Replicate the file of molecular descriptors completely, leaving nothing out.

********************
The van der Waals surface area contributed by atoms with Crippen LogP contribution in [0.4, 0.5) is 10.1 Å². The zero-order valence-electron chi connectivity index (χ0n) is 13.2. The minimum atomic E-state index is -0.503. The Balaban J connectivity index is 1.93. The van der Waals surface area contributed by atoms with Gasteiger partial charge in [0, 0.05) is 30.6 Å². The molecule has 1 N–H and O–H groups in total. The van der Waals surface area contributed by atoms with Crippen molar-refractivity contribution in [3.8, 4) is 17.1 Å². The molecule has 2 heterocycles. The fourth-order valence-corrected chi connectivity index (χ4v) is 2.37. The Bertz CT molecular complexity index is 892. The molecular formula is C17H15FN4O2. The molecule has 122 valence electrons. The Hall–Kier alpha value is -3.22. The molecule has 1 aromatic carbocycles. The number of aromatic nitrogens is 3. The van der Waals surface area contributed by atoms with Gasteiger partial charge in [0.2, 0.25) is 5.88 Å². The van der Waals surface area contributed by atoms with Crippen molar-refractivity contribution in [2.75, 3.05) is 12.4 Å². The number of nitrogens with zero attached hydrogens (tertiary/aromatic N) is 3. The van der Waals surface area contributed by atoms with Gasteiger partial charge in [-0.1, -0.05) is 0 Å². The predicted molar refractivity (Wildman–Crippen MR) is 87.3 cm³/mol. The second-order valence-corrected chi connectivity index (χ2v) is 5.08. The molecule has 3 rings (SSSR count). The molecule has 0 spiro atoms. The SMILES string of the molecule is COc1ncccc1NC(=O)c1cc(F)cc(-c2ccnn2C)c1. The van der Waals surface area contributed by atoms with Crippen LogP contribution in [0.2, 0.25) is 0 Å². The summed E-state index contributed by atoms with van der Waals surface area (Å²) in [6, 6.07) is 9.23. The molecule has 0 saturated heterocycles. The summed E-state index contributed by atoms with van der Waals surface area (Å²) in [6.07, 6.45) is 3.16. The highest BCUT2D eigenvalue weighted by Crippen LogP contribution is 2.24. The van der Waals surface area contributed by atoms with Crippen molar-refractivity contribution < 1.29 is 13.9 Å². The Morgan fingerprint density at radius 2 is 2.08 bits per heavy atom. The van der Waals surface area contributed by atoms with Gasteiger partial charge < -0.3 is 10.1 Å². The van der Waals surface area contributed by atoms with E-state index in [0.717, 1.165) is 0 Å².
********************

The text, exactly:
The van der Waals surface area contributed by atoms with Crippen LogP contribution in [0.4, 0.5) is 10.1 Å². The zero-order valence-electron chi connectivity index (χ0n) is 13.2. The minimum atomic E-state index is -0.503. The Balaban J connectivity index is 1.93. The van der Waals surface area contributed by atoms with Gasteiger partial charge in [0, 0.05) is 30.6 Å². The molecule has 1 N–H and O–H groups in total. The van der Waals surface area contributed by atoms with Crippen molar-refractivity contribution in [3.8, 4) is 17.1 Å². The molecule has 2 heterocycles. The fourth-order valence-corrected chi connectivity index (χ4v) is 2.37. The Bertz CT molecular complexity index is 892. The molecular formula is C17H15FN4O2. The molecule has 122 valence electrons. The Hall–Kier alpha value is -3.22. The molecule has 1 aromatic carbocycles. The number of aromatic nitrogens is 3. The van der Waals surface area contributed by atoms with Gasteiger partial charge in [0.2, 0.25) is 5.88 Å². The van der Waals surface area contributed by atoms with Crippen molar-refractivity contribution in [2.75, 3.05) is 12.4 Å². The number of nitrogens with zero attached hydrogens (tertiary/aromatic N) is 3. The van der Waals surface area contributed by atoms with Gasteiger partial charge in [-0.1, -0.05) is 0 Å². The predicted molar refractivity (Wildman–Crippen MR) is 87.3 cm³/mol. The second-order valence-corrected chi connectivity index (χ2v) is 5.08. The molecule has 3 rings (SSSR count). The molecule has 0 spiro atoms. The SMILES string of the molecule is COc1ncccc1NC(=O)c1cc(F)cc(-c2ccnn2C)c1. The van der Waals surface area contributed by atoms with Crippen LogP contribution in [0.2, 0.25) is 0 Å². The summed E-state index contributed by atoms with van der Waals surface area (Å²) in [6, 6.07) is 9.23. The molecule has 0 saturated heterocycles. The summed E-state index contributed by atoms with van der Waals surface area (Å²) in [6.07, 6.45) is 3.16. The highest BCUT2D eigenvalue weighted by Crippen LogP contribution is 2.24. The van der Waals surface area contributed by atoms with Crippen molar-refractivity contribution < 1.29 is 13.9 Å². The Morgan fingerprint density at radius 2 is 2.08 bits per heavy atom. The van der Waals surface area contributed by atoms with Gasteiger partial charge < -0.3 is 10.1 Å². The van der Waals surface area contributed by atoms with E-state index in [0.717, 1.165) is 0 Å².